Note.—Wiota, or Fort Hamilton, is in the lead mining country which includes the district from Galena, Illinois, north into Wisconsin, and Wiota is only a few miles from the Illinois line. These men, like many others, had gone there in the hope of mending their fortunes by prospecting and had apparently done a little farming on the side in order to keep their pack animals during the winter, as well as to get corn to exchange for food during the winter. The James McElwaine mentioned was James McElvain, second son of Samuel McElvain, who, with his family were pioneer settlers of Franklinton, and a brother of Col. Andrew McElvain, mentioned in Martin's history. James McElvain moved from Columbus to Vincennes, Ind., and while there joined those who had been attracted north by news of the finding of lead mines. While he was gone, his family went to live with the family of Mrs. McElvain's father, Mr. Powell, in Vermillion County, Illinois, but after the tragic death of Colonel McElvain, they all returned to Indiana. Later a son of James, Lieutenant Joseph McElvain, U. S. Army, also met a tragic death, being accidentally killed in battle during the Mexican War, at Albuquerque, New Mex;co. The above account is the first authentic account of the death of James McElvain that the family have ever been able to secure, and the first time the exact location was ever known.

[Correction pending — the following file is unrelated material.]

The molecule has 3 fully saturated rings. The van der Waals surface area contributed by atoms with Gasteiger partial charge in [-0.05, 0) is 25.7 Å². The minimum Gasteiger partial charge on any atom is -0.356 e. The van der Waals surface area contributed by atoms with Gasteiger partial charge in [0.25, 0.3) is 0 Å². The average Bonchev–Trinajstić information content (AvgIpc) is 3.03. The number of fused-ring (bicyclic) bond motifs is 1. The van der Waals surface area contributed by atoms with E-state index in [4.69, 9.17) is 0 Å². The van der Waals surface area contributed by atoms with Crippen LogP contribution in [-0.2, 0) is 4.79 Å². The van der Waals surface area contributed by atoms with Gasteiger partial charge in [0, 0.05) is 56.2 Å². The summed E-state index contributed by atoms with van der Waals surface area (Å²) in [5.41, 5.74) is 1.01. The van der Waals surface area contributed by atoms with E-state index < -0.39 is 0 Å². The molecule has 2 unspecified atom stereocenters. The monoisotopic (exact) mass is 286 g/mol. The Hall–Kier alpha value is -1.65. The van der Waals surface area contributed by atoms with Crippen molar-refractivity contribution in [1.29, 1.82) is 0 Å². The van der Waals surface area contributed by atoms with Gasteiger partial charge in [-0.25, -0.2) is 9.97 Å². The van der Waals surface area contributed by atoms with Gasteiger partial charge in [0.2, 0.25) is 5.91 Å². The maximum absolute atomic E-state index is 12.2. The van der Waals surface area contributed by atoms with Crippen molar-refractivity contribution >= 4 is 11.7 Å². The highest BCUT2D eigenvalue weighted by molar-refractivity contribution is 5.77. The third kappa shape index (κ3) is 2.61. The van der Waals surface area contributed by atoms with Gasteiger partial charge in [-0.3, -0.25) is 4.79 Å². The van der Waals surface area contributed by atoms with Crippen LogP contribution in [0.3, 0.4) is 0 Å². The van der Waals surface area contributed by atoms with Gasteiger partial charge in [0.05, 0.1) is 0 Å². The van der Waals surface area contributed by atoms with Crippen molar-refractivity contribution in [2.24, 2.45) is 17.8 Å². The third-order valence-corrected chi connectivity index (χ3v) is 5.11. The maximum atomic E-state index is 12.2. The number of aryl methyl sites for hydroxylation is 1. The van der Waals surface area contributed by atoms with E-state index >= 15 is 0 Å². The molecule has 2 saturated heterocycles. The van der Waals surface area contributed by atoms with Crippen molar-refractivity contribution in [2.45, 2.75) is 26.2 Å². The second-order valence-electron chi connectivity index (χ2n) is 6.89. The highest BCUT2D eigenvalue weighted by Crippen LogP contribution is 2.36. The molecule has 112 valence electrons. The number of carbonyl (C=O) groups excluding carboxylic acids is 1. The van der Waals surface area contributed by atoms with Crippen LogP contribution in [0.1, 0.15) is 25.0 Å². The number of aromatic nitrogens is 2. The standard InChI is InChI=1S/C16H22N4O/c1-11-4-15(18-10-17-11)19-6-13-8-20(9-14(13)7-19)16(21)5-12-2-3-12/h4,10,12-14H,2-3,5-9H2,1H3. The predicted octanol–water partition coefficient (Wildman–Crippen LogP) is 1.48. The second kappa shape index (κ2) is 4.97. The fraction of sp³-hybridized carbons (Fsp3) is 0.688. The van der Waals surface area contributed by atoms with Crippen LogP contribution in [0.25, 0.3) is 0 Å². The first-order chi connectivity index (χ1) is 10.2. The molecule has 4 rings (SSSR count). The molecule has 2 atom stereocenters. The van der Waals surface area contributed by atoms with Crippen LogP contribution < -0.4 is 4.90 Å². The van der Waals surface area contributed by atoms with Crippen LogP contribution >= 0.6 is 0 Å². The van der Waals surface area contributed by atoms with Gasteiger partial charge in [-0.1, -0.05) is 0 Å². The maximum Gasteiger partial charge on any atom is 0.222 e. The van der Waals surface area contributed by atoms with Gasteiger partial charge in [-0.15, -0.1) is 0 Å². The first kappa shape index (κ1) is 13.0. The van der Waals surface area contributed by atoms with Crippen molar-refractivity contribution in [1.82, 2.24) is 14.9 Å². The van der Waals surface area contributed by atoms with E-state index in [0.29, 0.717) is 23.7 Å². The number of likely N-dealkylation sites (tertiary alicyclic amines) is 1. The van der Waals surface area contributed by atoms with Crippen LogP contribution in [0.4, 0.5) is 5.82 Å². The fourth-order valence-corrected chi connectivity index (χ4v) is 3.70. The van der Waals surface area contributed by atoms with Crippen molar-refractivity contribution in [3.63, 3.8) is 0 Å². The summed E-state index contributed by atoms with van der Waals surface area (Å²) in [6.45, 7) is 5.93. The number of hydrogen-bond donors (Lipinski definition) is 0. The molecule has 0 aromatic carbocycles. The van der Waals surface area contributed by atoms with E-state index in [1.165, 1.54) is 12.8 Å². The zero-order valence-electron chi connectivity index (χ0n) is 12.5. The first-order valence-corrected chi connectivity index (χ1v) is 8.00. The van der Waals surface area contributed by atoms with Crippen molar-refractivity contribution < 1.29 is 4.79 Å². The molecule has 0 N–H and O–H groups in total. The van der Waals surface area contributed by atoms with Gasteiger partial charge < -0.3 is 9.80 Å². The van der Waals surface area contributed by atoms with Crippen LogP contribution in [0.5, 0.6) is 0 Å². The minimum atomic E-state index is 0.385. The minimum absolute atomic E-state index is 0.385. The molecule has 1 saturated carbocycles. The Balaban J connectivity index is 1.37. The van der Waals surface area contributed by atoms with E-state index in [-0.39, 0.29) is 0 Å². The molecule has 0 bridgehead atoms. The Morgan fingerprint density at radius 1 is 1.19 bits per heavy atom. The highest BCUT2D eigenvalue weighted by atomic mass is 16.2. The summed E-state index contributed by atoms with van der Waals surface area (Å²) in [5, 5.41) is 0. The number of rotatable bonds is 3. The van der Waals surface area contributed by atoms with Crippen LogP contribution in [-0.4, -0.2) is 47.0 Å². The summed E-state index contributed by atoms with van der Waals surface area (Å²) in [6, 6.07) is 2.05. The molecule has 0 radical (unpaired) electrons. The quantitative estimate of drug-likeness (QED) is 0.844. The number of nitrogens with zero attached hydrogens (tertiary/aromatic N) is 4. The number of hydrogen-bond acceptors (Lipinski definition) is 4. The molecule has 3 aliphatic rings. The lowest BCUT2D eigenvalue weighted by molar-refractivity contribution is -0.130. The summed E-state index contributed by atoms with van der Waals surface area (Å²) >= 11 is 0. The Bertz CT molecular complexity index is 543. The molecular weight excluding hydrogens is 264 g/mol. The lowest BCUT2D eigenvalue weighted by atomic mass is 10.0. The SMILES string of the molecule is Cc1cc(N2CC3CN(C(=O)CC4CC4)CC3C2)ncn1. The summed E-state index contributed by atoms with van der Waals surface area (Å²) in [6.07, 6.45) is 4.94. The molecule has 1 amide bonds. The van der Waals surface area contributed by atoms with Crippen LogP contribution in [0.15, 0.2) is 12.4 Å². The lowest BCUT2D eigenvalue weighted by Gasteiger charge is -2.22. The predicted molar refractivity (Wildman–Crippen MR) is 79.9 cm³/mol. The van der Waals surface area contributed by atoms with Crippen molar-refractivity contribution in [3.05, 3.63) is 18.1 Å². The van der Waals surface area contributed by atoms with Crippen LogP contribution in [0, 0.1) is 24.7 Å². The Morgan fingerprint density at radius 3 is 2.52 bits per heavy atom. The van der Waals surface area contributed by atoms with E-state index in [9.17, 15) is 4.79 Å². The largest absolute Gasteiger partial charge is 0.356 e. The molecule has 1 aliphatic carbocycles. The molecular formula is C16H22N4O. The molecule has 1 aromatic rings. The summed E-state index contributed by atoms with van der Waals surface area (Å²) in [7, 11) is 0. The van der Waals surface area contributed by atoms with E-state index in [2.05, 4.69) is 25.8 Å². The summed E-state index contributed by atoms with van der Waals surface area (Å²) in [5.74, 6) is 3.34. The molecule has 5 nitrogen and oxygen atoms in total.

4. Gen. John Mcelvain, born in Pennsylvania, December 27, 1787 and died at Columbus, July 31, 1858, was married to Lydia Havens, February 4, 1816, she having been born in 1798 and died in 1854. They had children: (1) Eliza, married (Clark); (2) John Purdy, died in South America; (3) Allan, died young; (4) Lydia, married Dr. Latham of Indianapolis; (5) Mary, married (Kelsey), of Columbus, and (6) Anna, married Frank Doherty of Columbus. She died 1909; he died previously. General McElvain was much better known as "Colonel John." He was first mentioned as a third lieutenant of the 26th U. S. Infantry, advertising for deserters at Columbus, Ohio; was in the battle of Fort Erie, August 15, 1814, where he was brevetted for conspicuous bravery and later became one of the two first Colonels of the Ohio Militia. He was a second lieutenant and a brevet colonel when he resigned from the regular army. Lee's history cf Columbus, Ohio, states that he was made Adjutant General of Ohio under Governor Trimble, in May 1822. He was made sheriff of Franklin county, Ohio in 1819 and again in 1821 and still later in 1827. He was appointed Indian agent at Piqua, Ohio, in 1829. He was a director of the Ohio Penitentiary in 1840-1841. In 1831 he erected a steam saw mill, the first in Columbus. He was one of the clerks of the United States Court 1830-1850 and State Librarian, 1818-1820. He and others laid out McElvain's addition in Columbus, in 1832.